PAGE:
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What happened to the king of foot-longs?: The Whiteboard

By , - Last modified: February 16, 2018 at 8:02 AM
David Taylor, president of Taylor Brand Group
David Taylor, president of Taylor Brand Group - (Photo / )

For the past two decades, the Subway sandwich chain has been the brand to beat within the quick-serve market. Now you can see why: everyone is beating them.

Though having grown to more locations than McDonald’s both in the U.S. and globally (46,000 to 37,000), Subway has been steadily losing ground, with declining same-store sales reported from many sources for several years running. According to Business Insider, the chain closed 909 U.S. stores in 2017 alone. A leaked internal memo obtained by the New York Post estimated that the chain has lost 25 percent of its traffic over the last five years.

What’s hurting this once soaring company? Submitted for your consideration: Subway has lost its grip on the core of its brand position: fresh.

When Subway first hit the quick-serve scene, it found a way to package a stripped-down deli experience and stick it on seemingly every street corner and half the gas stations in the country. Rather than buy a convenience-store sandwich made the night before and wrapped in plastic, customers could watch their sandwiches being made and customize them on the spot with fresh bread, produce and other add-ons.

Brands like Quiznos made a run at Subway with toasted sandwiches, but Subway quickly responded with its own super-fast ovens and kept them at bay.

Yet, despite rapid growth (perhaps too fast), cracks were starting to emerge in the brand. In recent years, franchisees began to complain that their produce was being supplied less and less frequently. As little as once a week, according to a franchisee who spoke with Business Insider.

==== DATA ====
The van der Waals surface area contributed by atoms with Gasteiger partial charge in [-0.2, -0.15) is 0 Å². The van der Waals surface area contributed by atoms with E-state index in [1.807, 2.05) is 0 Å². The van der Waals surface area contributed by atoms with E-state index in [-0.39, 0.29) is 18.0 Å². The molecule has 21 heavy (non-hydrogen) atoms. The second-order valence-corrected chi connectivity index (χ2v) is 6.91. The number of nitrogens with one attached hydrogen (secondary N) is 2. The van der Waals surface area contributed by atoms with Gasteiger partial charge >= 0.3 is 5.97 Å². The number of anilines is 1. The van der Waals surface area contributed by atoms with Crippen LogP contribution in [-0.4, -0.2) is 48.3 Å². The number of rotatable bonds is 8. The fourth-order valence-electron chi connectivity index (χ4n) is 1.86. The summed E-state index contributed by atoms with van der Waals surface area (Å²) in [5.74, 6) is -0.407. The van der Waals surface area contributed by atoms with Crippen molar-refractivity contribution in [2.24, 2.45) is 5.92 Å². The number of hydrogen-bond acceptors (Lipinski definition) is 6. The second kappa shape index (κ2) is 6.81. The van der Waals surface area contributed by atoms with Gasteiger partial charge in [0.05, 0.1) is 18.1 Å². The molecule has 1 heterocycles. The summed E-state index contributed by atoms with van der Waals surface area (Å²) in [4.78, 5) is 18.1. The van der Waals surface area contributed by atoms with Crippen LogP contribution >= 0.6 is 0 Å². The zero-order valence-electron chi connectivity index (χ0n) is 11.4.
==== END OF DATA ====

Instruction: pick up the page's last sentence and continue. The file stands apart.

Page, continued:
While Subway was allowing its freshness position to languish, other chains were starting to cut in on it. Panera Bread, though not a direct competitor, has seen substantial growth and provides fresh sandwiches and soups, as well as a premium bakery, to draw customers. Chipotle has developed a freshness position for its burritos that touts its local sourcing of produce. Other fledgling restaurants like Sweetgreen have their produce delivered daily. Simply put, Subway is being out-freshed by brands all around it.

Add in new sandwich brands like Jimmy John’s and Jersey Mike’s that are steadily eating away at Subway’s market share, while also preparing sandwiches on the spot and made to order.

Subway has been further hurt by a lawsuit claiming its “foot-long” sandwiches were actually more like 11 inches, an exposé by a Canadian TV network claiming its chicken meat is mostly soy, and the conviction of former pitchman Jared Fogle on solicitation and child pornography charges.

With its core brand position damaged, how does Subway fight back? Management is promising interior upgrades to its stores and a rollout of a customer loyalty program. Some have called for a return of its most successful promotion, the five-dollar foot-long. But franchisees have pushed back on the idea, claiming they lose money at that price and it’s just not worth the boost in traffic.

Here’s the problem: a prettier store and points or rewards for frequent shopping don’t address the issues at the heart of the brand. To get back its fresh position, Subway will have to prove it with its produce and meat ingredients, not just new wallpaper and discounts on Tuesdays. Until then, Subway will likely remain sub-par.

David Taylor is president of Lancaster-based Taylor Brand Group, which specializes in brand development and marketing technology. Contact him via www.taylorbrandgroup.com.

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